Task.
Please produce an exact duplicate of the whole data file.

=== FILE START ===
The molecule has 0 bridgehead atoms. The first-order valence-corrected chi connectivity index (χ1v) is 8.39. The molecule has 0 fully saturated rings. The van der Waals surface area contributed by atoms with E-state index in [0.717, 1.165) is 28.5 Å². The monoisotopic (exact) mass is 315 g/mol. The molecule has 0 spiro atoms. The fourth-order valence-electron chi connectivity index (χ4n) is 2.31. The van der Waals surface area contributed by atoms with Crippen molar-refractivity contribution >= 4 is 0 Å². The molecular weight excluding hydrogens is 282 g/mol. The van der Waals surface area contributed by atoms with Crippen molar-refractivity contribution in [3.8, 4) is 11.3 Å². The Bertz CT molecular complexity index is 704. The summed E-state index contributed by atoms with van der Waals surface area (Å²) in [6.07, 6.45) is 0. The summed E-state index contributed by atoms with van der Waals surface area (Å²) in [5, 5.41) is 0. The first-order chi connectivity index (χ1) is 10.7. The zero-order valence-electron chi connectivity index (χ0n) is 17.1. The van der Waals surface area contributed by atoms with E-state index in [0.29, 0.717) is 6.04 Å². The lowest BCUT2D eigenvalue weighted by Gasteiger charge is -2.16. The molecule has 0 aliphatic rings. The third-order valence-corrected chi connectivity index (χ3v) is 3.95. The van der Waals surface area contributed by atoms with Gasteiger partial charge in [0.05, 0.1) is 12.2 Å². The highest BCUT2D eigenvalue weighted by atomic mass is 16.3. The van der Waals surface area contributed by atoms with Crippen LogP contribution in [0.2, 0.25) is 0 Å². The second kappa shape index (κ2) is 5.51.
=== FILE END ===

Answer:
The molecule has 0 bridgehead atoms. The first-order valence-corrected chi connectivity index (χ1v) is 8.39. The molecule has 0 fully saturated rings. The van der Waals surface area contributed by atoms with E-state index in [0.717, 1.165) is 28.5 Å². The monoisotopic (exact) mass is 315 g/mol. The molecule has 0 spiro atoms. The fourth-order valence-electron chi connectivity index (χ4n) is 2.31. The van der Waals surface area contributed by atoms with Crippen molar-refractivity contribution >= 4 is 0 Å². The molecular weight excluding hydrogens is 282 g/mol. The van der Waals surface area contributed by atoms with Crippen molar-refractivity contribution in [3.8, 4) is 11.3 Å². The Bertz CT molecular complexity index is 704. The summed E-state index contributed by atoms with van der Waals surface area (Å²) in [6.07, 6.45) is 0. The summed E-state index contributed by atoms with van der Waals surface area (Å²) in [5, 5.41) is 0. The first-order chi connectivity index (χ1) is 10.7. The zero-order valence-electron chi connectivity index (χ0n) is 17.1. The van der Waals surface area contributed by atoms with E-state index in [0.29, 0.717) is 6.04 Å². The lowest BCUT2D eigenvalue weighted by Gasteiger charge is -2.16. The molecule has 0 aliphatic rings. The third-order valence-corrected chi connectivity index (χ3v) is 3.95. The van der Waals surface area contributed by atoms with Gasteiger partial charge in [0.05, 0.1) is 12.2 Å². The highest BCUT2D eigenvalue weighted by atomic mass is 16.3. The van der Waals surface area contributed by atoms with Crippen LogP contribution in [0.2, 0.25) is 0 Å². The second kappa shape index (κ2) is 5.51.